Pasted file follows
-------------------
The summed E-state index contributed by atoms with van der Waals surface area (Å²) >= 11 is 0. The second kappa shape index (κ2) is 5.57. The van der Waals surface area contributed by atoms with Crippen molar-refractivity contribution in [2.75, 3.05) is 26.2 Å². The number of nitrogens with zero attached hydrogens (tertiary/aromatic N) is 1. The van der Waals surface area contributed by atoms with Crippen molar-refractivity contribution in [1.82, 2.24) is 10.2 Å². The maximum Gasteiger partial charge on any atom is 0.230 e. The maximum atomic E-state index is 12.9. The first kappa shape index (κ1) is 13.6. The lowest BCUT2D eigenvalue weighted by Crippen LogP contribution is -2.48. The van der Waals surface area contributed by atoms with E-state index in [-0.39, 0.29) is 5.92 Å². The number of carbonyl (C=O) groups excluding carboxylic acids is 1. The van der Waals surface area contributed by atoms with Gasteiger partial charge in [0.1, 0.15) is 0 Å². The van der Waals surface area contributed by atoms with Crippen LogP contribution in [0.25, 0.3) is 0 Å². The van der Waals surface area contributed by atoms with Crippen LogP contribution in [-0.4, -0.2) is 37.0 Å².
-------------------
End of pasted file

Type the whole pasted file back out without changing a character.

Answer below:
The summed E-state index contributed by atoms with van der Waals surface area (Å²) >= 11 is 0. The second kappa shape index (κ2) is 5.57. The van der Waals surface area contributed by atoms with Crippen molar-refractivity contribution in [2.75, 3.05) is 26.2 Å². The number of nitrogens with zero attached hydrogens (tertiary/aromatic N) is 1. The van der Waals surface area contributed by atoms with Crippen molar-refractivity contribution in [1.82, 2.24) is 10.2 Å². The maximum Gasteiger partial charge on any atom is 0.230 e. The maximum atomic E-state index is 12.9. The first kappa shape index (κ1) is 13.6. The lowest BCUT2D eigenvalue weighted by Crippen LogP contribution is -2.48. The van der Waals surface area contributed by atoms with E-state index in [-0.39, 0.29) is 5.92 Å². The number of carbonyl (C=O) groups excluding carboxylic acids is 1. The van der Waals surface area contributed by atoms with Gasteiger partial charge in [0.1, 0.15) is 0 Å². The van der Waals surface area contributed by atoms with Crippen LogP contribution in [0.25, 0.3) is 0 Å². The van der Waals surface area contributed by atoms with Crippen LogP contribution in [-0.4, -0.2) is 37.0 Å².